RSV in Infants and Young Children
RSV can be dangerous for some infants and young children. Each year in the United States, an estimated 57,000 children younger than 5 years old are hospitalized due to RSV infection. Those at greatest risk for severe illness from RSV include
- Premature infants
- Very young infants, especially those 6 months and younger
- Children younger than 2 years old with chronic lung disease
- Children younger than 2 years old with chronic heart disease
- Children with weakened immune systems
- Children who have neuromuscular disorders, including those who have difficulty swallowing or clearing mucus secretions
Virtually all children get an RSV infection by the time they are 2 years old. Most of the time RSV will cause a mild, cold-like illness, but it can also cause severe illness such as
- Bronchiolitis (inflammation of the small airways in the lung)
- Pneumonia (infection of the lungs)
One to two out of every 100 children younger than 6 months of age with RSV infection may need to be hospitalized. Those who are hospitalized may require oxygen, intubation, and/or mechanical ventilation (help with breathing). Most improve with this type of supportive care and are discharged in a few days.
RSV may not be severe when it first starts. However, it can become more severe a few days into the illness. Early symptoms of RSV may include
- runny nose
- decrease in appetite
- cough, which may progress to wheezing
Infants who get an RSV infection almost always show symptoms. This is different from adults who can sometimes get RSV infections and not have symptoms. In very young infants (less than 6 months old), the only symptoms of RSV infection may be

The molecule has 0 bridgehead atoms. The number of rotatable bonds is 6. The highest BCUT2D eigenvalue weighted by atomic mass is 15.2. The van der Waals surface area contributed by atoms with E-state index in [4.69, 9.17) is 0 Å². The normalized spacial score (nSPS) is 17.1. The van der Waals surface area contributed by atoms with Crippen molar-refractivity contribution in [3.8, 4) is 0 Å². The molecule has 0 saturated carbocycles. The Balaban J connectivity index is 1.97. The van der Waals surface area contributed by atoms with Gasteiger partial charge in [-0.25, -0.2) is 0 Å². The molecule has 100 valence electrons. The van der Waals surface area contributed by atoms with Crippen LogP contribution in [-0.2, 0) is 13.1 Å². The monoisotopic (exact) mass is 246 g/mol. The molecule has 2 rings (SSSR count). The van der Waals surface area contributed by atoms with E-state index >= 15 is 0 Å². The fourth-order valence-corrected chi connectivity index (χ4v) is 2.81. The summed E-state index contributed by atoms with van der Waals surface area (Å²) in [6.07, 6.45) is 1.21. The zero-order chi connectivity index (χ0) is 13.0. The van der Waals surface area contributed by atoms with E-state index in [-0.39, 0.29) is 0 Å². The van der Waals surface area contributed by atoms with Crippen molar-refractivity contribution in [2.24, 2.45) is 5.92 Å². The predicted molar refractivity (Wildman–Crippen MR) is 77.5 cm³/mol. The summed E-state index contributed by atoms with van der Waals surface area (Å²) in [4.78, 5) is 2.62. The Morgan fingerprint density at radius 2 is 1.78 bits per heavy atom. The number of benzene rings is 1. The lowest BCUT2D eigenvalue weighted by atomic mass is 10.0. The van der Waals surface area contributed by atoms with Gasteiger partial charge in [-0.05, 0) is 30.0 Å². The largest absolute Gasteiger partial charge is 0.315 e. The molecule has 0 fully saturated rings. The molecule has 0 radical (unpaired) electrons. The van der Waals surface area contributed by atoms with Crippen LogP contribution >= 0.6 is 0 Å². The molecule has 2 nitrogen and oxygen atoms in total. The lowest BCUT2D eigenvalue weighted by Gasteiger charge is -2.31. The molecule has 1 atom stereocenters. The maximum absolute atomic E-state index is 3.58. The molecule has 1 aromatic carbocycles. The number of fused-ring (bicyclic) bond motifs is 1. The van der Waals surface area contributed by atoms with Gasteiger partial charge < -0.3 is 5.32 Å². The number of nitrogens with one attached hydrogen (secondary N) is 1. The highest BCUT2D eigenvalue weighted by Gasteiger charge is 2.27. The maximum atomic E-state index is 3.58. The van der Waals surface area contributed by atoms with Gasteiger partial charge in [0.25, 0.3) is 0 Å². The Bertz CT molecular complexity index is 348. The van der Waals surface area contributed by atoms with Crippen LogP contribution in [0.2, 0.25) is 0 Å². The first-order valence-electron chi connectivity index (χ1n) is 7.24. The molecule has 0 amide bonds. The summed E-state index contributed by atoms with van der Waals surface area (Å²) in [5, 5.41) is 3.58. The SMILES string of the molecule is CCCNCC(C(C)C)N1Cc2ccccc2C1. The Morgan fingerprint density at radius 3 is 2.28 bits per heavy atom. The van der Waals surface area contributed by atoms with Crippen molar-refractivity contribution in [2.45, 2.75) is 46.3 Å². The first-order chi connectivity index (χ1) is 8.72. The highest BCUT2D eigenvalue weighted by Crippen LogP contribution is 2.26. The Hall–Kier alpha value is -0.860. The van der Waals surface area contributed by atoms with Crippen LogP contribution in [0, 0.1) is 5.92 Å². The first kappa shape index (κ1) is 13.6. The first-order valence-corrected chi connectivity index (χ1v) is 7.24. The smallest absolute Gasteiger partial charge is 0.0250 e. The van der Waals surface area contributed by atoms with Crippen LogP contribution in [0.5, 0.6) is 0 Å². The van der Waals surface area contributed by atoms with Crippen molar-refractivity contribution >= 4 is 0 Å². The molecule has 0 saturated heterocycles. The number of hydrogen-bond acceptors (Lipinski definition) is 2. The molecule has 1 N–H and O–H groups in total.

- decreased activity
- decreased appetite
- apnea (pauses while breathing, especially during sleep)
Fever may not always occur with RSV infections.
RSV season occurs each year in most regions of the U.S. during fall, winter, and early spring. If you have contact with an infant or young child, especially those who were born prematurely, are very young, have chronic lung or heart disease or an otherwise weakened immune system, you should take extra care to keep the infant healthy by doing the following:
- Wash your hands often
Wash your hands often with soap and water for 20 seconds, and help young children do the same. If soap and water are not available, use an alcohol-based hand sanitizer. Washing your hands will help protect you from germs.
- Keep your hands off your face
Avoid touching your eyes, nose, and mouth with unwashed hands. Germs spread this way.
- Avoid close contact with sick people
Avoid close contact, such as kissing, and sharing cups or eating utensils with people who have cold-like symptoms.
- Cover your coughs and sneezes
Cover your mouth and nose with a tissue when coughing or sneezing. Throw the tissue in the trash afterward.
- Clean and disinfect surfaces
Clean and disinfect surfaces and objects that people frequently touch, such as toys and doorknobs. When people infected with RSV touch surfaces and objects, they can leave behind germs. Also, when they cough or sneeze, droplets containing germs can land on surfaces and objects.
- Stay home when you are sick
If possible, stay home from work, school, and public areas when you are sick. This will help protect others from catching your illness.
There is no vaccine yet to prevent RSV infection, but scientists are working hard to develop one. And there is a medicine that can help protect some babies at high risk for severe RSV disease. Healthcare providers usually give this medicine (called palivizumab) to premature infants and young children with certain heart and lung conditions as a series of monthly shots during RSV season. If you are concerned about your child’s risk for severe RSV infection, talk to your child’s doctor.
- Page last reviewed: June 29, 2017
- Page last updated: June 29, 2017
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